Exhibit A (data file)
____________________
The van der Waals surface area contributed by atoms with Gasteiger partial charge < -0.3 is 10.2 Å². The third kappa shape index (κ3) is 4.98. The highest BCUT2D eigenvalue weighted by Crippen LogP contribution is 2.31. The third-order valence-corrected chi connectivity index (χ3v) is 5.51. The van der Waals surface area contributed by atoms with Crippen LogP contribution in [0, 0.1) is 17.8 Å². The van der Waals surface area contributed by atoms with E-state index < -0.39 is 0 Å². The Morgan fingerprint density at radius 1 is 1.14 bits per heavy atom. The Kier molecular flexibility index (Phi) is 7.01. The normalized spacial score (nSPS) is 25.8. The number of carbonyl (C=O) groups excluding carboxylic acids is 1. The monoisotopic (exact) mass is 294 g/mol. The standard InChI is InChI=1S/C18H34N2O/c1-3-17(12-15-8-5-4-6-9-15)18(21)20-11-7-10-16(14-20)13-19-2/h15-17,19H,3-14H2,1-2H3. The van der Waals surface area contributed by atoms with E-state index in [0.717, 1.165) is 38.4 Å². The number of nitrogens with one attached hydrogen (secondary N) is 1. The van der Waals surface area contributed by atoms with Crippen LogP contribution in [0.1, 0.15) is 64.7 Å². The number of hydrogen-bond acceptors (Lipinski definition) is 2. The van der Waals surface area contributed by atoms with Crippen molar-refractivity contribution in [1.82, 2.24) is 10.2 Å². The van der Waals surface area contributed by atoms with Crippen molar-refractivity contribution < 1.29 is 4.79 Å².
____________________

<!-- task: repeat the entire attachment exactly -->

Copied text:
The van der Waals surface area contributed by atoms with Gasteiger partial charge < -0.3 is 10.2 Å². The third kappa shape index (κ3) is 4.98. The highest BCUT2D eigenvalue weighted by Crippen LogP contribution is 2.31. The third-order valence-corrected chi connectivity index (χ3v) is 5.51. The van der Waals surface area contributed by atoms with Crippen LogP contribution in [0, 0.1) is 17.8 Å². The van der Waals surface area contributed by atoms with E-state index < -0.39 is 0 Å². The Morgan fingerprint density at radius 1 is 1.14 bits per heavy atom. The Kier molecular flexibility index (Phi) is 7.01. The normalized spacial score (nSPS) is 25.8. The number of carbonyl (C=O) groups excluding carboxylic acids is 1. The monoisotopic (exact) mass is 294 g/mol. The standard InChI is InChI=1S/C18H34N2O/c1-3-17(12-15-8-5-4-6-9-15)18(21)20-11-7-10-16(14-20)13-19-2/h15-17,19H,3-14H2,1-2H3. The van der Waals surface area contributed by atoms with E-state index in [0.717, 1.165) is 38.4 Å². The number of nitrogens with one attached hydrogen (secondary N) is 1. The van der Waals surface area contributed by atoms with Crippen LogP contribution in [0.1, 0.15) is 64.7 Å². The number of hydrogen-bond acceptors (Lipinski definition) is 2. The van der Waals surface area contributed by atoms with Crippen molar-refractivity contribution in [1.82, 2.24) is 10.2 Å². The van der Waals surface area contributed by atoms with Crippen molar-refractivity contribution < 1.29 is 4.79 Å².